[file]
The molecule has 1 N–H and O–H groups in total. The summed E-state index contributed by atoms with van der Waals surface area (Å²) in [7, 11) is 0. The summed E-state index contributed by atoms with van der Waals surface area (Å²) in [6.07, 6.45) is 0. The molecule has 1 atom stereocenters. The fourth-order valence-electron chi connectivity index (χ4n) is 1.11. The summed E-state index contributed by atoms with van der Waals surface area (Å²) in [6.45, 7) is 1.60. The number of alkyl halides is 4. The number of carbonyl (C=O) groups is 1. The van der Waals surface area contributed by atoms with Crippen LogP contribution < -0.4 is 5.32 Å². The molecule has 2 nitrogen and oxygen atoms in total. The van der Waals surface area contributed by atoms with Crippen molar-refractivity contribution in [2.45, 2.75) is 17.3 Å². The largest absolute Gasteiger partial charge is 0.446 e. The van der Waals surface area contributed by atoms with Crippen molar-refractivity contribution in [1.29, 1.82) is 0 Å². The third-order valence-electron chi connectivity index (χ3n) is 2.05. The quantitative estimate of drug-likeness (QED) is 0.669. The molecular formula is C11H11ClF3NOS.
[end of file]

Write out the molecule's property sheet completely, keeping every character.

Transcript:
The molecule has 1 N–H and O–H groups in total. The summed E-state index contributed by atoms with van der Waals surface area (Å²) in [7, 11) is 0. The summed E-state index contributed by atoms with van der Waals surface area (Å²) in [6.07, 6.45) is 0. The molecule has 1 atom stereocenters. The fourth-order valence-electron chi connectivity index (χ4n) is 1.11. The summed E-state index contributed by atoms with van der Waals surface area (Å²) in [6.45, 7) is 1.60. The number of alkyl halides is 4. The number of carbonyl (C=O) groups is 1. The van der Waals surface area contributed by atoms with Crippen LogP contribution < -0.4 is 5.32 Å². The molecule has 2 nitrogen and oxygen atoms in total. The van der Waals surface area contributed by atoms with Crippen molar-refractivity contribution in [2.45, 2.75) is 17.3 Å². The largest absolute Gasteiger partial charge is 0.446 e. The van der Waals surface area contributed by atoms with Crippen molar-refractivity contribution in [1.29, 1.82) is 0 Å². The third-order valence-electron chi connectivity index (χ3n) is 2.05. The quantitative estimate of drug-likeness (QED) is 0.669. The molecular formula is C11H11ClF3NOS.